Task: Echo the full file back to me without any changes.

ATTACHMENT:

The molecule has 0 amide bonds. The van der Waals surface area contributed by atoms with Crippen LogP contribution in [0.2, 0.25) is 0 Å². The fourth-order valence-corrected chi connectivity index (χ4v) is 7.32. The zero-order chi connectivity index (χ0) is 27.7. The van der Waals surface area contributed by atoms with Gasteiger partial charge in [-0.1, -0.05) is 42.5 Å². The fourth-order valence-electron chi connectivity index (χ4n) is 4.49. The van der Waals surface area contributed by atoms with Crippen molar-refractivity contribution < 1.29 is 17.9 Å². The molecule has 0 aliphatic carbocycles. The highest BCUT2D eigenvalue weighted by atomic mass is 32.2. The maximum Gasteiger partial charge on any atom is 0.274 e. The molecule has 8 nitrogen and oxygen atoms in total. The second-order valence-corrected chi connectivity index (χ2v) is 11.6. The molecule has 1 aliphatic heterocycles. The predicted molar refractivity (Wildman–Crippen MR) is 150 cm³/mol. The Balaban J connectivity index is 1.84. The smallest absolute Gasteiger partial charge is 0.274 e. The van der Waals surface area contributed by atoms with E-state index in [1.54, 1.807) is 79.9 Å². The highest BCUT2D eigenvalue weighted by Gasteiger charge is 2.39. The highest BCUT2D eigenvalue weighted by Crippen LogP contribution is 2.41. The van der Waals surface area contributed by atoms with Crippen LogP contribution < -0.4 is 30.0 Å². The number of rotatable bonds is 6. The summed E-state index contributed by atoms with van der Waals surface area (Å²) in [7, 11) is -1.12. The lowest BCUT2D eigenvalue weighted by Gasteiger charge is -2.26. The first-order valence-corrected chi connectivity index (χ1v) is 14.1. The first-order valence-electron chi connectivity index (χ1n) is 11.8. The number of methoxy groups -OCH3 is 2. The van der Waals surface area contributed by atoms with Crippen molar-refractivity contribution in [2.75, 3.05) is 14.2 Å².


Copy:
The molecule has 0 amide bonds. The van der Waals surface area contributed by atoms with Crippen LogP contribution in [0.2, 0.25) is 0 Å². The fourth-order valence-corrected chi connectivity index (χ4v) is 7.32. The zero-order chi connectivity index (χ0) is 27.7. The van der Waals surface area contributed by atoms with Gasteiger partial charge in [-0.1, -0.05) is 42.5 Å². The fourth-order valence-electron chi connectivity index (χ4n) is 4.49. The van der Waals surface area contributed by atoms with Crippen molar-refractivity contribution < 1.29 is 17.9 Å². The molecule has 0 aliphatic carbocycles. The highest BCUT2D eigenvalue weighted by atomic mass is 32.2. The maximum Gasteiger partial charge on any atom is 0.274 e. The molecule has 8 nitrogen and oxygen atoms in total. The second-order valence-corrected chi connectivity index (χ2v) is 11.6. The molecule has 1 aliphatic heterocycles. The predicted molar refractivity (Wildman–Crippen MR) is 150 cm³/mol. The Balaban J connectivity index is 1.84. The smallest absolute Gasteiger partial charge is 0.274 e. The van der Waals surface area contributed by atoms with E-state index in [1.54, 1.807) is 79.9 Å². The highest BCUT2D eigenvalue weighted by Gasteiger charge is 2.39. The highest BCUT2D eigenvalue weighted by Crippen LogP contribution is 2.41. The van der Waals surface area contributed by atoms with Crippen LogP contribution < -0.4 is 30.0 Å². The number of rotatable bonds is 6. The summed E-state index contributed by atoms with van der Waals surface area (Å²) in [7, 11) is -1.12. The lowest BCUT2D eigenvalue weighted by Gasteiger charge is -2.26. The first-order valence-corrected chi connectivity index (χ1v) is 14.1. The first-order valence-electron chi connectivity index (χ1n) is 11.8. The number of methoxy groups -OCH3 is 2. The van der Waals surface area contributed by atoms with Crippen molar-refractivity contribution in [2.75, 3.05) is 14.2 Å².